Legendary photojournalist Jean-Pierre Laffont captured the changing times of New York; covering everything from free love to the grim and gritty 70s.
His photographs always seem to tell more than one story. In one, the Twin Towers soar optimistically over two homeless men sitting next to a freeway pocked-marked with trash. But it was shot in the 70s, when The World Trade Center lay virtually empty, as the city was nearly bankrupt.
Another shows a prostitute – her breasts exposed – posing flirtatiously with a police car, at a time when the cops barely had a grip on the huge surge in crime around Times Square.
New York’s poverty is laid bare. In the Bronx in 1966, he shoots kids playing on an abandoned Plymouth Savoy – its battered tail fins and graffitied 50s bodywork a symbol that post-war prosperity is fading; and later, in 1972, he immortalizes members of the street gang Savage Skulls in the same borough, posing against a ballpark fence as if in West Side Story.
Born in Algeria in 1935, Laffont first traveled to America in the 60s with wife Eliane, where they opened Gamma Press Images agency.
“I covered America’s transformational era – the Civil Rights movement, the race riots, the Vietnam War, the first Gay Pride parades, as well as the peace and feminist movements,” he says.
“It felt good to be young then and the 1960s glorified freedom of expression. The country was going through profound changes and it looked like everyone was in the streets protesting.
“I photographed the sex, drugs and rock’n’roll generation, the hippy movement, the women’s revolution and the astronauts of Apollo XI returning from the moon.
“I began my career assisting legendary photographers Sam Levin and Choura, renowned for their portraiture and fashion photography. It was their versatility behind the lens that inspired me to readily adapt to any situation – whether it be capturing hidden moments on the movie sets of MGM Rome, or documenting the Ku Klux Klan.”
In 1973, Laffont and Eliane founded Sygma Photo News Agency, which became the largest in the world, and led to Laffont’s work expanding to cover international subjects.
He says: “Despite my busy schedule, I continued to pursue my interest in America’s metamorphosis, documenting the disintegration of the American dream and the rebirth of modern America in the 80s.”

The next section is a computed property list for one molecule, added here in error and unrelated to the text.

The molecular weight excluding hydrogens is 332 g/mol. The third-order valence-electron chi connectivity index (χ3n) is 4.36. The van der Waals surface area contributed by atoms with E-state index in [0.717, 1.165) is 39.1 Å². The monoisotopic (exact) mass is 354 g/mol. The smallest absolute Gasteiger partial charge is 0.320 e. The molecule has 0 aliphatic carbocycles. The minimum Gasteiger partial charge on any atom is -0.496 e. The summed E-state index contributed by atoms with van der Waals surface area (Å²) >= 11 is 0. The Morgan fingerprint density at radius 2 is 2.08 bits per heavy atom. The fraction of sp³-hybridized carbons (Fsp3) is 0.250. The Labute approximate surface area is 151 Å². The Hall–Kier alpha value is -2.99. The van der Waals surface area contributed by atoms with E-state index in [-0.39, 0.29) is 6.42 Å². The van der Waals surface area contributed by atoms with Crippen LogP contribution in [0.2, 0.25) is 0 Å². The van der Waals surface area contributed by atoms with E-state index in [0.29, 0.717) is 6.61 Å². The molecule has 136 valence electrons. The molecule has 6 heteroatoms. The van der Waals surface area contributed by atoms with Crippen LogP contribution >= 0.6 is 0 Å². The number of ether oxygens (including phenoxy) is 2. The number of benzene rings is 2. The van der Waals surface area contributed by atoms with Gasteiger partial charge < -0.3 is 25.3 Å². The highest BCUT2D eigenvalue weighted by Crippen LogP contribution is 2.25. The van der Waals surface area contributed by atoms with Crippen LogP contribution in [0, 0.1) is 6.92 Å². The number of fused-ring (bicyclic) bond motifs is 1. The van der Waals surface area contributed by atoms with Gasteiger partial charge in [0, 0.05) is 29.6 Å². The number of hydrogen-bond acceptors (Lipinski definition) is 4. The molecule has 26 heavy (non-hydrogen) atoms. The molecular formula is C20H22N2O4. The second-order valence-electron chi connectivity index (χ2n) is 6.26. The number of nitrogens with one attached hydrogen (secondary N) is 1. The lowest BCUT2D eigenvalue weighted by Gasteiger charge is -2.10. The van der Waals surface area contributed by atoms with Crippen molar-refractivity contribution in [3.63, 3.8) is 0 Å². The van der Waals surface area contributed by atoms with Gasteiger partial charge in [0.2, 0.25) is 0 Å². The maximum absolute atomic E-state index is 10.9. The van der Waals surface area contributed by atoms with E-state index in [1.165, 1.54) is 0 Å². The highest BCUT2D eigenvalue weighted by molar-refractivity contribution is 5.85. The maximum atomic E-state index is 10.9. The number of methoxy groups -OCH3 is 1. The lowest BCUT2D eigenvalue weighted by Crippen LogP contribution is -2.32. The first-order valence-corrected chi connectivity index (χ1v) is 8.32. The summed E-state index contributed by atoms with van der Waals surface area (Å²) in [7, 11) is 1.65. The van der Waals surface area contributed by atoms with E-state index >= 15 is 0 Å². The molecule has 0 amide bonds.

Laffont, who lives in New York, has now compiled a heavyweight book of his greatest images, Photographer’s Paradise: Turbulent America 1960-1990.
In his introduction, author and journalist Sir Harold Evans, describes the work as “a startling portrayal of the theatrical velocity of American life, its traumatic divisions, its heady ambitions, its heroes and heroines and its unending parade of wanabes and weirdos”.
The heroes were sometimes easily recognizable, as with his powerful photograph of Muhammad Ali pointing a finger at Joe Frazier before brawling with him at ABC’s studio in New York.
Others were not so obvious, as with the debauched out-and-proud topless bar boys at Studio 54, where sex, drugs and disco ruled, or the bikini-clad muscle-woman flexing her biceps before winning the Ms Empire State Competition.
Laffont – whose pictures are accompanied by the stories behind them – says: “The book captures those defining years of 20th century America… from President Nixon leaving the office to the decay of Detroit.”
And he explains that his photographs show “the chaotic, often painful, birth of the country we live in today… a place where a black president, married gay couples and women executives are part of our everyday lives”.
*Photographer’s Paradise: Turbulent America 1960-1990 by Jean-Pierre Laffont, © 2014, published by Glitterati Incorporated www.GlitteratiIncorporated.com